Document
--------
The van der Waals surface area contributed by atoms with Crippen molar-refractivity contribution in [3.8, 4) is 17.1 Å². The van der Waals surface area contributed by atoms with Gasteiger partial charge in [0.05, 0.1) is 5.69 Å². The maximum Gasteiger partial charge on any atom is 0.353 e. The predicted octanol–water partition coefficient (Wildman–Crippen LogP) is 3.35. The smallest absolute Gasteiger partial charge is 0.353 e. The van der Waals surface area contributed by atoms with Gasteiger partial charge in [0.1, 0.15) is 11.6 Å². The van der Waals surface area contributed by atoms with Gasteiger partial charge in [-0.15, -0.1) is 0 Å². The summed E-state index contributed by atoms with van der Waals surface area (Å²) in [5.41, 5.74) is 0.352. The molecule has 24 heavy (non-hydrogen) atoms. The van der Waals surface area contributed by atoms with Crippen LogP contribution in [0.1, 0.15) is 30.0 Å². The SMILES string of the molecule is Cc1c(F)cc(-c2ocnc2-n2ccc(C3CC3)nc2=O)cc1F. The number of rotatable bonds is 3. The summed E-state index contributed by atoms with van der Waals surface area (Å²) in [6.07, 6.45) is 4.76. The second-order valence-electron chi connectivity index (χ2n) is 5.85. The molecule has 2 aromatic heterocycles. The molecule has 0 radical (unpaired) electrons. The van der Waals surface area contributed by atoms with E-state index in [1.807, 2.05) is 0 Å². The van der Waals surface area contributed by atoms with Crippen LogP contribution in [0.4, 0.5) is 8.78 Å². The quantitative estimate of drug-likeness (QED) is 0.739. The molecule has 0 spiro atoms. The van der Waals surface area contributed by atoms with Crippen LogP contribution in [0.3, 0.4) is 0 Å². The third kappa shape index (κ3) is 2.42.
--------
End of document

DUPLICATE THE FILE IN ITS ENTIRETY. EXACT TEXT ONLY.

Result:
The van der Waals surface area contributed by atoms with Crippen molar-refractivity contribution in [3.8, 4) is 17.1 Å². The van der Waals surface area contributed by atoms with Gasteiger partial charge in [0.05, 0.1) is 5.69 Å². The maximum Gasteiger partial charge on any atom is 0.353 e. The predicted octanol–water partition coefficient (Wildman–Crippen LogP) is 3.35. The smallest absolute Gasteiger partial charge is 0.353 e. The van der Waals surface area contributed by atoms with Gasteiger partial charge in [0.1, 0.15) is 11.6 Å². The van der Waals surface area contributed by atoms with Gasteiger partial charge in [-0.15, -0.1) is 0 Å². The summed E-state index contributed by atoms with van der Waals surface area (Å²) in [5.41, 5.74) is 0.352. The molecule has 24 heavy (non-hydrogen) atoms. The van der Waals surface area contributed by atoms with Crippen LogP contribution in [0.1, 0.15) is 30.0 Å². The SMILES string of the molecule is Cc1c(F)cc(-c2ocnc2-n2ccc(C3CC3)nc2=O)cc1F. The number of rotatable bonds is 3. The summed E-state index contributed by atoms with van der Waals surface area (Å²) in [6.07, 6.45) is 4.76. The second-order valence-electron chi connectivity index (χ2n) is 5.85. The molecule has 2 aromatic heterocycles. The molecule has 0 radical (unpaired) electrons. The van der Waals surface area contributed by atoms with E-state index in [1.807, 2.05) is 0 Å². The van der Waals surface area contributed by atoms with Crippen LogP contribution in [0.4, 0.5) is 8.78 Å². The quantitative estimate of drug-likeness (QED) is 0.739. The molecule has 0 spiro atoms. The van der Waals surface area contributed by atoms with Crippen LogP contribution in [0.3, 0.4) is 0 Å². The third kappa shape index (κ3) is 2.42.